“No te preocupes,” Mamá would say when I whispered my fears to her. “Tengo fe in this nation.”

Mamá might have faith in this country, but I no longer did.

The photo above was taken by Patrick for his Pic and a Word Challenge #216 – America. I’ve also incorporated other prompts from this last week: Go Dog Go Cafe’s Tuesday Writing Prompt to use the word “ice” and the number “twenty four”; and the Ragtag Daily prompt for Saturday – Nation (Thank you, Punam!), Thursday – Looking out my back door and Wednesday – Goodbye.

This story is based on a true story of an immigration raid in Mississippi that occurred on the first day of school in 2019 – so it isn’t really “fiction”, hence the title. The children, of the immigrants who were taken, were not picked up from school and had no way of knowing what happened to their parents. I can only imagine the terror of those children – losing a parent is a big fear for any child. This incident also reminded me of the way the Jewish people were rounded up by the Nazis. Is this what America has become?

©️ 2020 iido

Forty-four Words are Not Enough – A Quadrille

In the nick of time

My motto, my nemesis

My days overfilled with

Kids needing

Husband wanting

Daughterly obligations

School “volunteering”

Catholic guilt

Running miles – Ha! No

Running behind – yes

Secretary, chef, driver

Driving myself crazy

Oh look something else to sign up for!

This quadrille responds to De Jackson’s (WhimsyGizmo) quadrille prompt #87 – Nick and Jamie Dedes’ Wednesday Writing Prompt to write about my life and the things/events that make an impression on me.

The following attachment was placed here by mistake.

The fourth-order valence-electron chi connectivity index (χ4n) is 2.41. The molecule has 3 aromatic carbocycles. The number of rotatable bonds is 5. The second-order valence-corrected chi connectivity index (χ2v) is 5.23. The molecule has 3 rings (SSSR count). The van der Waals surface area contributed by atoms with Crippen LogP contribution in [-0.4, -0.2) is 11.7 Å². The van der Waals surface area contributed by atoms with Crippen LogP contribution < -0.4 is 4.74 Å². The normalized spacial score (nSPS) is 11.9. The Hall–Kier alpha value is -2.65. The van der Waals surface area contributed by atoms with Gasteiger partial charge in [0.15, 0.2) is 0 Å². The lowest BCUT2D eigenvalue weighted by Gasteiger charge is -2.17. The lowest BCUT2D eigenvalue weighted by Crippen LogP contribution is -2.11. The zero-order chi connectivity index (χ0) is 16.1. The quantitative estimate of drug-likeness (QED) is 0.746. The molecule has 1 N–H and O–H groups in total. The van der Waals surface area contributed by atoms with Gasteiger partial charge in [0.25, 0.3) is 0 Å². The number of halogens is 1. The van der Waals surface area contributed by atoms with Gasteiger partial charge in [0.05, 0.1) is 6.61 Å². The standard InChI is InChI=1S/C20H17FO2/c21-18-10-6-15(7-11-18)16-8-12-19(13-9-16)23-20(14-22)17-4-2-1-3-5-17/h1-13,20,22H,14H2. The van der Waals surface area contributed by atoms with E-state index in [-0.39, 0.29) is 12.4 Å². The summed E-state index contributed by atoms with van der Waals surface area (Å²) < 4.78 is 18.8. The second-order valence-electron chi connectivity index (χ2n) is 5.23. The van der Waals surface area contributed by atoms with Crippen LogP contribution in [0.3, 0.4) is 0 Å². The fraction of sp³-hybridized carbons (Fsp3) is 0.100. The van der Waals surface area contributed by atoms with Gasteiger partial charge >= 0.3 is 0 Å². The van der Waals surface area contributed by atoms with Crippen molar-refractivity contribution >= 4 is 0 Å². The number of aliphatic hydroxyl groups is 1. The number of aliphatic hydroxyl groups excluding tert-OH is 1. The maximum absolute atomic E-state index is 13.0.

Well, if you’ve been following my blog for any amount of time, you know my poetry and prose usually revolve around my identities as a mother and runner. This quadrille is no exception!

The school year has started for all my kids, even my preschooler is in three day PreK. Yet despite having three days “all by myself,” I find myself still running out of time, running late, running from appointment to appointment. I’ve signed up to help out at their school and at our church while training for a race, writing and keeping up with household duties. This might not be a lot for other people, but it’s a lot for me. I’ve been thinking about going back to work outside the home but where would I fit that in? That “nick” of time is not truly enough.

©️ iido 2019

Niagara’s Gift – An Etheree

You opened the door to a darkened room

Only the colored waters tumbling,

Like my heart for your thoughtful gift,

Into the steamy cauldron

Of sacrifice, support

Commitment and strength

Only with you

Life’s barrels

Withstand

Falls

This etheree was inspired by Hélène’s “What do you see?” Picture Prompt of a beautifully wrapped gift. Gifts can come in many types – some are concrete objects, others are experiences, while still others are words or emotions. Gifts are usually given for special occasions but the best ones, I think, are the ones given “just because”.

The other picture is the view from our hotel room this weekend – a gift from my loving, supportive hubby who also drove us all the way to Niagara Falls so I could run the the Niagara Falls International Women’s Half Marathon. The race will start in just 7 hours but I am awake with nervous energy. I did not train very well for this race and I just got a new shoes two days ago (since my old pair were completely destroyed) so I am not setting the bar too high on my finish time.